Background: Flow response after administration of a bronchodilator is widely used as an indicator of reversibility of airflow limitation in chronic obstructive pulmonary disease (COPD). We hypothesized that the association between flow and volume responses would reverse along with the progression of the disease.
Methods: We used the database of a large primary care diagnostic centre containing pre- and postbronchodilator tests of patients referred for spirometry by their GP. Patients 40 years with a smoking history were categorized into Global initiative for chronic obstructive lung disease (GOLD) stages I-IV. Flow and volume responses (DeltaFVC and DeltaFEV(1), respectively) were calculated and compared between the GOLD stages using linear regression analysis.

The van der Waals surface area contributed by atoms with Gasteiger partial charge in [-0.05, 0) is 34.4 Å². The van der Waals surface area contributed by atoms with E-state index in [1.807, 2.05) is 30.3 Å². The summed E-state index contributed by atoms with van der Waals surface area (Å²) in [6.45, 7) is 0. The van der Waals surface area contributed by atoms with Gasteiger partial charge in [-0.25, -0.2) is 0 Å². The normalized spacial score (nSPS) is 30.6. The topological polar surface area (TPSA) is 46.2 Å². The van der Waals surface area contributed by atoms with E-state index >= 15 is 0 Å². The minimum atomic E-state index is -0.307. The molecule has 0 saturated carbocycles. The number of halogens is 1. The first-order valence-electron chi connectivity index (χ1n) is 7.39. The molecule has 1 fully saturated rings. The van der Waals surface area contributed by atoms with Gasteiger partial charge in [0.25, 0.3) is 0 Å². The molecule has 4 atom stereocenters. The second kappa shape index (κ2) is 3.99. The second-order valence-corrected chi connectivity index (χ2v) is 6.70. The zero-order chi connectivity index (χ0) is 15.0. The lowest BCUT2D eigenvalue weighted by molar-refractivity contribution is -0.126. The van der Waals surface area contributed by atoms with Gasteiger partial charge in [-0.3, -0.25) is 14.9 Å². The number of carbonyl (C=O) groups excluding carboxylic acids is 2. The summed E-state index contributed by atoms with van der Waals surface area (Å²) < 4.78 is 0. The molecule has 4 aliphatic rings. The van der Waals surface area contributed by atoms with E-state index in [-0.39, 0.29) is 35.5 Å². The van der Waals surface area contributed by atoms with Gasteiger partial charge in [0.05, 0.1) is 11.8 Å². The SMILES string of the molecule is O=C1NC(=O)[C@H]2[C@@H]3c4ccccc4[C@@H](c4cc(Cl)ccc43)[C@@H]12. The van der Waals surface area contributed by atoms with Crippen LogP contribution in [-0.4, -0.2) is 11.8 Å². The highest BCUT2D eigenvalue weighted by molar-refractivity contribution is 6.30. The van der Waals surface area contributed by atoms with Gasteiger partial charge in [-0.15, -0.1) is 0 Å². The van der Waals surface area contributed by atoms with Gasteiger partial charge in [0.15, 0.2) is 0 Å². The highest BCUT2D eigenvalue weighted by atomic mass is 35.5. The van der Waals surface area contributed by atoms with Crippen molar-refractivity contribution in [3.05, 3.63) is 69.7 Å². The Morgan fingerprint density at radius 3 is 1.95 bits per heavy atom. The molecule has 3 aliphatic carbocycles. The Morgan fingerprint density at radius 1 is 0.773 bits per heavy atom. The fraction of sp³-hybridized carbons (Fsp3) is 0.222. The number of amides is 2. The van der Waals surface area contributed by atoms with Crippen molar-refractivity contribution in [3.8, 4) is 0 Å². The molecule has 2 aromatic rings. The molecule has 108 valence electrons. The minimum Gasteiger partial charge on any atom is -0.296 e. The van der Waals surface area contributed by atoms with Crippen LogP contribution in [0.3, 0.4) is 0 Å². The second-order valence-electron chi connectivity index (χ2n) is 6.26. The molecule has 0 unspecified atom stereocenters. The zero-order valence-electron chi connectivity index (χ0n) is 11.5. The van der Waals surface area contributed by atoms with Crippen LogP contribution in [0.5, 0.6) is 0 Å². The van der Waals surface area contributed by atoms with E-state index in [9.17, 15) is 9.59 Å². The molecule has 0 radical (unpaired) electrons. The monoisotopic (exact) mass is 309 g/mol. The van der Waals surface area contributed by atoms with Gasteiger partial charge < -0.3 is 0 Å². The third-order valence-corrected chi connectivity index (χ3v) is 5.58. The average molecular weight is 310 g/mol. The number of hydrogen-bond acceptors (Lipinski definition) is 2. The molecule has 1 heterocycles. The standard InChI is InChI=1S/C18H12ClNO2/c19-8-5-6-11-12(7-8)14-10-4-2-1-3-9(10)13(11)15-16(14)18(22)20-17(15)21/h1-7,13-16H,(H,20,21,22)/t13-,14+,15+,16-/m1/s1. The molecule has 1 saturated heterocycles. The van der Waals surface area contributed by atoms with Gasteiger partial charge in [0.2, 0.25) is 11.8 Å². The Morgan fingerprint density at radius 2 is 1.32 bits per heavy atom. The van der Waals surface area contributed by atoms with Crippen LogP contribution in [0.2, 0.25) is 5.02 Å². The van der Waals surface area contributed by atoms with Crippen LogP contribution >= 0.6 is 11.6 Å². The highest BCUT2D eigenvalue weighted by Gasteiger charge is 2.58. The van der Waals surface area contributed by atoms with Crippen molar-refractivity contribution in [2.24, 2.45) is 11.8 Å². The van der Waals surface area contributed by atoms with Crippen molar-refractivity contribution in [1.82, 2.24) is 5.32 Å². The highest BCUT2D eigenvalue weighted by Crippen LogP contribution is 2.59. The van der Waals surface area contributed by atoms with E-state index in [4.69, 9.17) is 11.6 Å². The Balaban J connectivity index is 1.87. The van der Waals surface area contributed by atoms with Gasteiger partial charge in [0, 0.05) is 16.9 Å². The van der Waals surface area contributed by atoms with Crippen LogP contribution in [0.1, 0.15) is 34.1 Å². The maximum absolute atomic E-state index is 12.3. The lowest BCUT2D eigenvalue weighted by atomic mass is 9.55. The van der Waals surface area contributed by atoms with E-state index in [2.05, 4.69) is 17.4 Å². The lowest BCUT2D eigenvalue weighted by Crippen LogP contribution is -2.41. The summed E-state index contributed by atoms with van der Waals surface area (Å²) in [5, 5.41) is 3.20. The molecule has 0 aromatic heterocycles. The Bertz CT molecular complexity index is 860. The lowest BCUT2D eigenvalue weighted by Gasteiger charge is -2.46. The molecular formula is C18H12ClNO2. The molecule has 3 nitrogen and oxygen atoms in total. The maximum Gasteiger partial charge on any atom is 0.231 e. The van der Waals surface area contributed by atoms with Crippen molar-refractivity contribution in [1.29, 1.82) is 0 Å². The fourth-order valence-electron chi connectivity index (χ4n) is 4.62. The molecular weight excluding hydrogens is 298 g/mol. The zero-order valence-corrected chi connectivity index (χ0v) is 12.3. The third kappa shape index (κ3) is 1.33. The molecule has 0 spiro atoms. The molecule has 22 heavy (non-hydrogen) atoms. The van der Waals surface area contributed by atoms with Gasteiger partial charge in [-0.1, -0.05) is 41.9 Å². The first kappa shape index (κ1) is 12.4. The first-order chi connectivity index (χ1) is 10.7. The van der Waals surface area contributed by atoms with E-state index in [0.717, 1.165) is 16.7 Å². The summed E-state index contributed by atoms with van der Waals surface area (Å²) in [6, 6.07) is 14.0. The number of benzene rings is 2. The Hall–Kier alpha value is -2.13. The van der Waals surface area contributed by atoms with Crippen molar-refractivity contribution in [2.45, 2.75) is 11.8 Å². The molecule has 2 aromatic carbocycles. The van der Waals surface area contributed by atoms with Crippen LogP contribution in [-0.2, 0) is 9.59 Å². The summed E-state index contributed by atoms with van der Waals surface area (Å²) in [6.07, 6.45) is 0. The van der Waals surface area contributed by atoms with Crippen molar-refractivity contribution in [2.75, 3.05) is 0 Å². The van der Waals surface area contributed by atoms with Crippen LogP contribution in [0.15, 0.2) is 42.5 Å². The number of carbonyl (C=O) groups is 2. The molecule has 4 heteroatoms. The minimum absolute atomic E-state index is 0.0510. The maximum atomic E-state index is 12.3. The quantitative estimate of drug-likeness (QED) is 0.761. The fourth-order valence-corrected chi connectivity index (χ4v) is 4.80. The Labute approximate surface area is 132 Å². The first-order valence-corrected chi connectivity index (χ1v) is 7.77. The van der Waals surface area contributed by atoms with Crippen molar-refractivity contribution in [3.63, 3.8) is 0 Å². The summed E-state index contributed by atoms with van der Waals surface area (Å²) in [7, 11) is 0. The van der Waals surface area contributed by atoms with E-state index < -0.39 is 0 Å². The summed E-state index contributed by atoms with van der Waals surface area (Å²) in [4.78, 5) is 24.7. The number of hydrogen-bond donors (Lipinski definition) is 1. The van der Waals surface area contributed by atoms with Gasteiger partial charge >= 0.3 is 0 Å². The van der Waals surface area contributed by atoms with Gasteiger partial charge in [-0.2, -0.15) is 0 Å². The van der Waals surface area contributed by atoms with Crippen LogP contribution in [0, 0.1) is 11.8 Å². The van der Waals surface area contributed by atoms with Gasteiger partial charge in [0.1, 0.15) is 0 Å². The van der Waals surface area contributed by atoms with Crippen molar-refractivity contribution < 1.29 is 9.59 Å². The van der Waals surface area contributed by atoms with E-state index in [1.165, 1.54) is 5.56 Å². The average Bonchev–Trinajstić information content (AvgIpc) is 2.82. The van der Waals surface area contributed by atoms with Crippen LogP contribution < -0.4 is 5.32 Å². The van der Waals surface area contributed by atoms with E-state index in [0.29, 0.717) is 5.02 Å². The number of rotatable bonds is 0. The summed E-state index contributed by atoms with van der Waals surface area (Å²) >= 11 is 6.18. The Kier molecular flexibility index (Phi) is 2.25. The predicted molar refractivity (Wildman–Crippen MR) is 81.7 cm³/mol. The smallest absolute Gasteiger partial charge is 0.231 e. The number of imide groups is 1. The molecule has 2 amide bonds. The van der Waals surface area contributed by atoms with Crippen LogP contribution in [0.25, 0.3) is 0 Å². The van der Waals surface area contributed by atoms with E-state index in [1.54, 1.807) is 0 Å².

Results: About 2210 patients (63% males, 49% current smokers) were analysed. Four hundred and forty-two patients were classified into GOLD stage I, 1297 in GOLD II, 426 in GOLD III, and 45 in GOLD IV. The overall mean values for DeltaFEV(1) and DeltaFVC were 0.180 (sd 0.150) and 0.226l (sd 0.227). DeltaFEV(1) decreased as the GOLD stage was more severe, whereas DeltaFVC increased (P<0.001). There was a clear positive correlation between DeltaFEV(1) and DeltaFVC within each GOLD stage (P<0.01), but when FVC response was plotted against FEV(1) response the slope of the regression line became gradually steeper with each more severe GOLD stage (P<0.001).
Conclusions: Our hypothesis that COPD patients on the mild side of the severity spectrum differ from patients on the severe side regarding the association between their bronchodilator flow and volume responses was confirmed. The difference is probably explained by the higher degree of loss of lung elastic recoil and/or compression of the smaller airways due to enlarged air spaces that accompanies the progression of COPD to the more severe stages.